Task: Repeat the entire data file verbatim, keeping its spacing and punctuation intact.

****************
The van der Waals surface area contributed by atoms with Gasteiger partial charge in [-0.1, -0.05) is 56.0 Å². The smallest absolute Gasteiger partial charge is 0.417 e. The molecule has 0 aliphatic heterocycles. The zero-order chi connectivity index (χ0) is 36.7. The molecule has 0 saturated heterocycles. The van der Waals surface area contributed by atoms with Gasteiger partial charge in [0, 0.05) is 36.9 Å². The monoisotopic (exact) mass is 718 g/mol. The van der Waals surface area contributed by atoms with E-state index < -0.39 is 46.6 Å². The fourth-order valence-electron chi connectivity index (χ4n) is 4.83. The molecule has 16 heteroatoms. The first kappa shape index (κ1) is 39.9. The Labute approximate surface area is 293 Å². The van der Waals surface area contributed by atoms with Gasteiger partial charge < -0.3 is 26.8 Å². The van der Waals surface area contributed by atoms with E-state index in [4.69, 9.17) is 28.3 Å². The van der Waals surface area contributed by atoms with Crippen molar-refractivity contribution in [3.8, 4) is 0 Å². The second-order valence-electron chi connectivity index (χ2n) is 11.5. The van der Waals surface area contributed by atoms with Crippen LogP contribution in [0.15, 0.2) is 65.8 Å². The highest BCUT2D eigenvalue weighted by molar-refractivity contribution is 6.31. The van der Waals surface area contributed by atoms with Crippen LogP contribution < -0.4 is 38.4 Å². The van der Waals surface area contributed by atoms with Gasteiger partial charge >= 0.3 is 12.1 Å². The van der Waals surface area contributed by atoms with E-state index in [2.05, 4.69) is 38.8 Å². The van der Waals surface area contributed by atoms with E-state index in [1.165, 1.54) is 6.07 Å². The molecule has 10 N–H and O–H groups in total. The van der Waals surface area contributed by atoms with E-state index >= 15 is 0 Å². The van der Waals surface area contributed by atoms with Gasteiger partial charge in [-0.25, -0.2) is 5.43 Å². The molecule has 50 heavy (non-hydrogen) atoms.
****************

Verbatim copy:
The van der Waals surface area contributed by atoms with Gasteiger partial charge in [-0.1, -0.05) is 56.0 Å². The smallest absolute Gasteiger partial charge is 0.417 e. The molecule has 0 aliphatic heterocycles. The zero-order chi connectivity index (χ0) is 36.7. The molecule has 0 saturated heterocycles. The van der Waals surface area contributed by atoms with Gasteiger partial charge in [0, 0.05) is 36.9 Å². The monoisotopic (exact) mass is 718 g/mol. The van der Waals surface area contributed by atoms with E-state index < -0.39 is 46.6 Å². The fourth-order valence-electron chi connectivity index (χ4n) is 4.83. The molecule has 16 heteroatoms. The first kappa shape index (κ1) is 39.9. The Labute approximate surface area is 293 Å². The van der Waals surface area contributed by atoms with Gasteiger partial charge < -0.3 is 26.8 Å². The van der Waals surface area contributed by atoms with E-state index in [4.69, 9.17) is 28.3 Å². The van der Waals surface area contributed by atoms with Crippen molar-refractivity contribution in [3.8, 4) is 0 Å². The second-order valence-electron chi connectivity index (χ2n) is 11.5. The van der Waals surface area contributed by atoms with Crippen LogP contribution in [0.15, 0.2) is 65.8 Å². The highest BCUT2D eigenvalue weighted by molar-refractivity contribution is 6.31. The van der Waals surface area contributed by atoms with Crippen LogP contribution < -0.4 is 38.4 Å². The van der Waals surface area contributed by atoms with Gasteiger partial charge >= 0.3 is 12.1 Å². The van der Waals surface area contributed by atoms with E-state index in [2.05, 4.69) is 38.8 Å². The van der Waals surface area contributed by atoms with E-state index in [1.165, 1.54) is 6.07 Å². The molecule has 10 N–H and O–H groups in total. The van der Waals surface area contributed by atoms with E-state index >= 15 is 0 Å². The van der Waals surface area contributed by atoms with Gasteiger partial charge in [-0.25, -0.2) is 5.43 Å². The molecule has 50 heavy (non-hydrogen) atoms.